Dave Danforth

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Dave Danforth
Dave Danforth 1922.jpg
1922 baseball card of Danforth
Born: (1890-03-07)March 7, 1890
Granger, Texas
Died: September 19, 1970(1970-09-19) (aged 80)
Baltimore, Maryland
Batted: Left Threw: Left
MLB debut
August 1, 1911, for the Philadelphia Athletics
Last MLB appearance
October 1, 1925, for the St. Louis Browns
MLB statistics
Win–loss record71–66
Earned run average3.89
Career highlights and awards

David Charles "Dauntless Dave" Danforth (March 7, 1890 – September 19, 1970) was an American professional baseball pitcher. He played in Major League Baseball (MLB) for ten seasons (1911–1912, 1916–1919, 1922–1925) with the Philadelphia Athletics, Chicago White Sox, and St. Louis Browns. For his career, he compiled a 71–66 record in 286 appearances, with a 3.89 earned run average and 484 strikeouts. Danforth played on two World Series championship teams, the 1911 Athletics and the 1917 White Sox. He appeared in one World Series game (in 1917), pitching one inning, giving up two runs and striking out two.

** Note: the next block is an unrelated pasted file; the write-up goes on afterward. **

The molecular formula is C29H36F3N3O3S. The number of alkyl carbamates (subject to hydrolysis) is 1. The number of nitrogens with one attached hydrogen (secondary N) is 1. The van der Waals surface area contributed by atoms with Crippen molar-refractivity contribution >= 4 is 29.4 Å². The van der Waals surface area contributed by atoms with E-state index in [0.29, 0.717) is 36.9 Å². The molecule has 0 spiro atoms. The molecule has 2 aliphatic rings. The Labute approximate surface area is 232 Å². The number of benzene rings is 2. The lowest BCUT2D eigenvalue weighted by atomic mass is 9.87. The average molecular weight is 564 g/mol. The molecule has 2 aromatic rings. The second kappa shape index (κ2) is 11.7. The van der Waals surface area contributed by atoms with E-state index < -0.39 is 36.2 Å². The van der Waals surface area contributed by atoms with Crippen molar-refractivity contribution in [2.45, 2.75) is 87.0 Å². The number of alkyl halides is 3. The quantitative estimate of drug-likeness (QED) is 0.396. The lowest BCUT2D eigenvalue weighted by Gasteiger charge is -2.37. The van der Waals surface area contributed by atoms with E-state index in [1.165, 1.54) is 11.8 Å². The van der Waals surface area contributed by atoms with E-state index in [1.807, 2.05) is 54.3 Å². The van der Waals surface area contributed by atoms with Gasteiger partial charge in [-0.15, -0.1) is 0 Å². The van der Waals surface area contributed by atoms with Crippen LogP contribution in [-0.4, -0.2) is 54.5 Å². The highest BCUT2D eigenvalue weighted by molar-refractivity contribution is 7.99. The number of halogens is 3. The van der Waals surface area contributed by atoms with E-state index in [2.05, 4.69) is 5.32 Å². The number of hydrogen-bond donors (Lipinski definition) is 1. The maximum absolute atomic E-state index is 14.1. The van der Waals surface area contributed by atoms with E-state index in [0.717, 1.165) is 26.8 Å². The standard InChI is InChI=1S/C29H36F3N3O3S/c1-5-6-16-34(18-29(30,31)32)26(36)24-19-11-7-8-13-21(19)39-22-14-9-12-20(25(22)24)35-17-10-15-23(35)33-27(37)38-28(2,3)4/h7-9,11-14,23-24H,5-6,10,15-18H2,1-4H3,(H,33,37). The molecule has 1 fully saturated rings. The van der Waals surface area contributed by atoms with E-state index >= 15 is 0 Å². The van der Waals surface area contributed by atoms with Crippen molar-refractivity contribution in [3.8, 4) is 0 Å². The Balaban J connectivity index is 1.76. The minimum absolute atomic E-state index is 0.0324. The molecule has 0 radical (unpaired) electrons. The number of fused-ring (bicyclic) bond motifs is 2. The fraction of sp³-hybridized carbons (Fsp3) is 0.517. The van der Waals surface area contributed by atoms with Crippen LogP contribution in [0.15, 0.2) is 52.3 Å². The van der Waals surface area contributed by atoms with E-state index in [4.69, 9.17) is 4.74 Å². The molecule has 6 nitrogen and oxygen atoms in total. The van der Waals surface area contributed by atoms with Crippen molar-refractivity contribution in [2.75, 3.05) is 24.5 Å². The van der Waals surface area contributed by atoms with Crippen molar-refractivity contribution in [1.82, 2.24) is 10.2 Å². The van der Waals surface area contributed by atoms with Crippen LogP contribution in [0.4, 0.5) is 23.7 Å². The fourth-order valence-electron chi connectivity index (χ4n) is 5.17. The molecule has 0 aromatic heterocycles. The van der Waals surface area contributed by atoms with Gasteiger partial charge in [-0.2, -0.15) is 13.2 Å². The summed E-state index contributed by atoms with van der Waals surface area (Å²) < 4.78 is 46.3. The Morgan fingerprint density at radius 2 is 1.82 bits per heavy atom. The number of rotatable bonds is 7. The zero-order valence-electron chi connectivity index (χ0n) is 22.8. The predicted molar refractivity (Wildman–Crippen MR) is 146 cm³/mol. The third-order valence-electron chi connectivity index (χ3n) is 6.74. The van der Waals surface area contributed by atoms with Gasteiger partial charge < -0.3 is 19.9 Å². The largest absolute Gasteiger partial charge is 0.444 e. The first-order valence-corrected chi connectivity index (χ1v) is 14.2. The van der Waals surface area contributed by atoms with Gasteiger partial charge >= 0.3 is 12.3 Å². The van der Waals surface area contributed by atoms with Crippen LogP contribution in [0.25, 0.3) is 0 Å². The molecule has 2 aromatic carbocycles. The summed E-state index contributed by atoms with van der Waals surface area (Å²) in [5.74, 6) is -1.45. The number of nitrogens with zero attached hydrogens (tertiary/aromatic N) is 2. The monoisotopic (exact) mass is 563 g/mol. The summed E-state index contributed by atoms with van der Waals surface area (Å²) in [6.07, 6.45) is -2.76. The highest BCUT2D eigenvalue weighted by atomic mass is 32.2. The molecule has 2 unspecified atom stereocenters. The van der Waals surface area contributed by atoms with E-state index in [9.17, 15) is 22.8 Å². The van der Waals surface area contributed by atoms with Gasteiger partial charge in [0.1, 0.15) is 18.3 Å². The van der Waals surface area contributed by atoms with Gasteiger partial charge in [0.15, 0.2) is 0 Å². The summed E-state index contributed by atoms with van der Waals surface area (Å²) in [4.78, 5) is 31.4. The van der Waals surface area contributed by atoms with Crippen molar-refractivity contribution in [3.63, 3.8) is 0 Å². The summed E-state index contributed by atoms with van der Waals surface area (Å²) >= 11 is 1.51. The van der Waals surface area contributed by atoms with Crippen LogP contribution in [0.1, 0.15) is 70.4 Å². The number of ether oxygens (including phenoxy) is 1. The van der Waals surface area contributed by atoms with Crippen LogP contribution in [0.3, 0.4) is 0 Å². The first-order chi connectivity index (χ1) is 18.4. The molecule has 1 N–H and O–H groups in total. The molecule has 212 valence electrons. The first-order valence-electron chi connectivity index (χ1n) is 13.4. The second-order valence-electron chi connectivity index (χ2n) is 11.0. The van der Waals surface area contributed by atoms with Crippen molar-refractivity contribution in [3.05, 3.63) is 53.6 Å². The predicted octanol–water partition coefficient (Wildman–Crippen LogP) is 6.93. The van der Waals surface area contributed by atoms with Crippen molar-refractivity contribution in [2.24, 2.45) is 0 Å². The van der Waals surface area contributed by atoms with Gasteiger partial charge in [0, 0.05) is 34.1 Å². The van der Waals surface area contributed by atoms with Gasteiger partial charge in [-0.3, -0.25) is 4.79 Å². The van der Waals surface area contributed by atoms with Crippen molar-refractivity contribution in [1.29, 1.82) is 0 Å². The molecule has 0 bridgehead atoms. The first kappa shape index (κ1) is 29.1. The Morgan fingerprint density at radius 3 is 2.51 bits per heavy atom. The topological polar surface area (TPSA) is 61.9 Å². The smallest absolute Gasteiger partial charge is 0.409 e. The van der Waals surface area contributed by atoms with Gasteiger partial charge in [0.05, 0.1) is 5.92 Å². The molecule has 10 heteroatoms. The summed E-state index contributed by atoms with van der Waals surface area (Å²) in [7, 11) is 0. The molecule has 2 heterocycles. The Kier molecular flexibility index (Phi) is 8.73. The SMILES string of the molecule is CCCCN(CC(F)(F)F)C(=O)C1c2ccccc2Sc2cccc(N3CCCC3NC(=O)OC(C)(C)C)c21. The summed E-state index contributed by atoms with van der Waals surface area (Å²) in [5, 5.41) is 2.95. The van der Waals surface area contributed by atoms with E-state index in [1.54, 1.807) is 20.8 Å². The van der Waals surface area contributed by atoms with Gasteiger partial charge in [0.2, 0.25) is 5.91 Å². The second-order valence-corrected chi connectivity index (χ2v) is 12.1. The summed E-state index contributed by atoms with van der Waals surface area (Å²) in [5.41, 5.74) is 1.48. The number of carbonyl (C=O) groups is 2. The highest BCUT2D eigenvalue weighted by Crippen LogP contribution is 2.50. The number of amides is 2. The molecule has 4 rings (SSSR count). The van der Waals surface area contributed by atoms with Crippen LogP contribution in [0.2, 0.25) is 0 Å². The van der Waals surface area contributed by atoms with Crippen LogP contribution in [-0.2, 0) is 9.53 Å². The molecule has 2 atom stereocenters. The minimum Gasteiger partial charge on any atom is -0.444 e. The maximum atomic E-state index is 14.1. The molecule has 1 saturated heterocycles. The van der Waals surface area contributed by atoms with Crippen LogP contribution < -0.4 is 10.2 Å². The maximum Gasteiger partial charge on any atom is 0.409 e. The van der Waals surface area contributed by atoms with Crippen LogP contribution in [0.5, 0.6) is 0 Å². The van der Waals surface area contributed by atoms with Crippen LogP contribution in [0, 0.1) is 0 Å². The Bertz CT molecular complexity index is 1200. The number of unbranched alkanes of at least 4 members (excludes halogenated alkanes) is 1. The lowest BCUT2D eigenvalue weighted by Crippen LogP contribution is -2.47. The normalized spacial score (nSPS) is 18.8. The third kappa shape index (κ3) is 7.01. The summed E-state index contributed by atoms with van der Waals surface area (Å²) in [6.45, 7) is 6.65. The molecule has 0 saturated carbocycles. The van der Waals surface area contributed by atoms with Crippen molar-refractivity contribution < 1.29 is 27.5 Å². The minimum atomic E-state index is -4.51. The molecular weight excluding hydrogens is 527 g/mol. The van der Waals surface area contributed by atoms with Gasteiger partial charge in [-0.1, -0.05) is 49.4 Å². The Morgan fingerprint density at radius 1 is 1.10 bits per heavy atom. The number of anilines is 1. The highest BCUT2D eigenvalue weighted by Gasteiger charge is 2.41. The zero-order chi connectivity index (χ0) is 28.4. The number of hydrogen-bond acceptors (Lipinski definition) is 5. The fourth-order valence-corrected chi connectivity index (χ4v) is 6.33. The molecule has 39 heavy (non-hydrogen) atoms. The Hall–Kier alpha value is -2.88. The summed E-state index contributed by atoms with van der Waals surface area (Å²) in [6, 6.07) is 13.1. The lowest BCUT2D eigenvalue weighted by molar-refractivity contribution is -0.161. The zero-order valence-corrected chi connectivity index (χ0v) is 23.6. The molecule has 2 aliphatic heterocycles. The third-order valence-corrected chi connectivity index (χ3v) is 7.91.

Danforth was an alumnus of Baylor University.[1] He pitched two seasons at Baylor and pitched two no-hitters as a collegiate.[1] In 1911 he led Baylor to the Texas championship with a 10-0 win–loss record.[1] He had agreed to join the Athletics for the 1911 season over the winter of 1910-11, but held off signing his professional contract until graduating from Baylor, joining the Athletics in July.[1] The 1912 Reach Guide described him as a "clever young pitcher" and said that the Athletics were "fortunate" in his "gradual development" in their pursuit of the 1911 league championship.[2]

He was known for adulterating baseballs and throwing "shiners". A 1920 rule change banned this practice and Danforth's career suffered following the rule change. After retiring from baseball, he worked as a dentist.[3]

He was born in Granger, Texas and died in Baltimore, Maryland at the age of 80. He is buried in Loudon Park Cemetery[4] in Baltimore.

See also[edit]


  1. ^ a b c d 1912 Reach Guide. 1912. p. 82.
  2. ^ "The American League 1911 Teams". 1912 Reach Guide. 1912.
  3. ^ "1917 World Series Championship Medallion". Antiques Roadshow. PBS. Retrieved May 1, 2018.
  4. ^ https://www.findagrave.com/memorial/10357485

External links[edit]